Two NASA satellites caught a bird's-eye view of Tropical Cyclone Dumile as it barreled over the Indian Ocean islands of La Reunion and Mauritius on Thursday (Jan. 3).
Dumile first formed as an area of disturbed weather on Dec. 30, 2012, and became a named storm on Jan. 1. The storm is currently a Category 1 cyclone with maximum winds of 80 mph (129 kph) and some wind gusts reaching up to 95 mph (153 kph).
The Moderate Resolution Imaging Spectroradiometer (MODIS) instrument aboard NASA's Terra satellite took a picture of Dumile at 1:50 a.m. EST (0650 UTC) when its center was about 98 miles (157 kilometers) northwest of Reunion Island and Mauritius, according to a NASA release. The strongest thunderstorms within the cyclone's swirling structure appeared to be to the southwest of the storm center, NASA said. Reunion Island and Mauritius lie to the east of the much larger island of Madagascar.
The coldest, highest clouds and heaviest rainfall were found in a ring around the storm's center visible in two infrared images taken by the AIRS instrument aboard NASA's Aqua satellite at 4:36 a.m. EST (0936 UTC) on the same day. This infrared imagery also showed that Dumile's central eye had closed off. The collapse of a tropical cyclone's eye typically means the storm is weakening.
Warnings were issued yesterday by the La Reunion-Tropical Cyclone Centre (run by Meteo-France) for La Reunion alerting residents to high winds, heavy rains and rough surf.
The Terra satellite also snapped an infrared picture of the "birth" of Tropical Depression Sonamu off the Philippines yesterday. It is the first tropical depression of 2012 for the western North Pacific Ocean. It currently has maximum sustained winds of about 29 mph (46 kph) and is expected to struggle to intensify as it moves westward over Palawan (an island province of the Philippines) and into the South China Sea, according to a NASA release.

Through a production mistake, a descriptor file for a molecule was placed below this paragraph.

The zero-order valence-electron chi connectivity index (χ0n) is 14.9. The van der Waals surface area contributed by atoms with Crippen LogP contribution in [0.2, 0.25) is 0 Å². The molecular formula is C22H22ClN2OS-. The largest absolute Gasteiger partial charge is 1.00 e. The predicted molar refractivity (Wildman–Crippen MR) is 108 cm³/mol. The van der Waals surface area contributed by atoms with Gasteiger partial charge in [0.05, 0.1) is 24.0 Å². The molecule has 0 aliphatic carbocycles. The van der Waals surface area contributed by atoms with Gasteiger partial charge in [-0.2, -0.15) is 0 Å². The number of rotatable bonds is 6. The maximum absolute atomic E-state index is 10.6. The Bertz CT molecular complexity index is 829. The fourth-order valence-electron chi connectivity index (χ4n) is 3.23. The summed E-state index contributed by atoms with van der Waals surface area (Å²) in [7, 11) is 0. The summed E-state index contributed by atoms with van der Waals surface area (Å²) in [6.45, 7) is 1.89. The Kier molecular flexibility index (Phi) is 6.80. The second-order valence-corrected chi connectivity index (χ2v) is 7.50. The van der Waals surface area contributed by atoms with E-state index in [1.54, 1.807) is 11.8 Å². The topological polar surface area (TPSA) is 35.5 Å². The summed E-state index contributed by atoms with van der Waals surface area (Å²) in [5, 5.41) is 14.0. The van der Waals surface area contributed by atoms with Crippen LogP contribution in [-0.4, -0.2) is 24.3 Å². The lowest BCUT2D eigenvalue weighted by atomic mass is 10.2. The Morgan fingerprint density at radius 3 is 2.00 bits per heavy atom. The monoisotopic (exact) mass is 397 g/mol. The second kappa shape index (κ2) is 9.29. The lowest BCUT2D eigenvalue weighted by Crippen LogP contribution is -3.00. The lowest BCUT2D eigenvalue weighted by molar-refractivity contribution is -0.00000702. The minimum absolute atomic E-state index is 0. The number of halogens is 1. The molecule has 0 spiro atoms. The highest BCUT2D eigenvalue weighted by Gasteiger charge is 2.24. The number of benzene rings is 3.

The latest update for Dumile from the U.S. Joint Typhoon Warning Center has the center of the storm located about 300 miles (480 km) south-southwest of La Reunion and projects that it will move to the southeast and weaken into an extratropical storm. Extratropical cyclones are fueled by the temperature differences in the atmosphere, whereas tropical cyclones are fueled by the energy released during cloud and precipitation formation in warm tropical air.
Tropical cyclones are the same phenomenon as hurricane and typhoons — different names are used in different ocean basins. The southwest Indian Ocean area sees 9.3 storms in a season on average, according to the Hurricane Research Division of the U.S. National Oceanic and Atmospheric Administration. Storm names are set in lists by the World Meteorological Organization and use names found in languages used in the particular region.
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Andrea Thompson is an associate editor at Scientific American, where she covers sustainability, energy and the environment. Prior to that, she was a senior writer covering climate science at Climate Central and a reporter and editor at Live Science, where she primarily covered Earth science and the environment. She holds a graduate degree in science health and environmental reporting from New York University, as well as a bachelor of science and and masters of science in atmospheric chemistry from the Georgia Institute of Technology.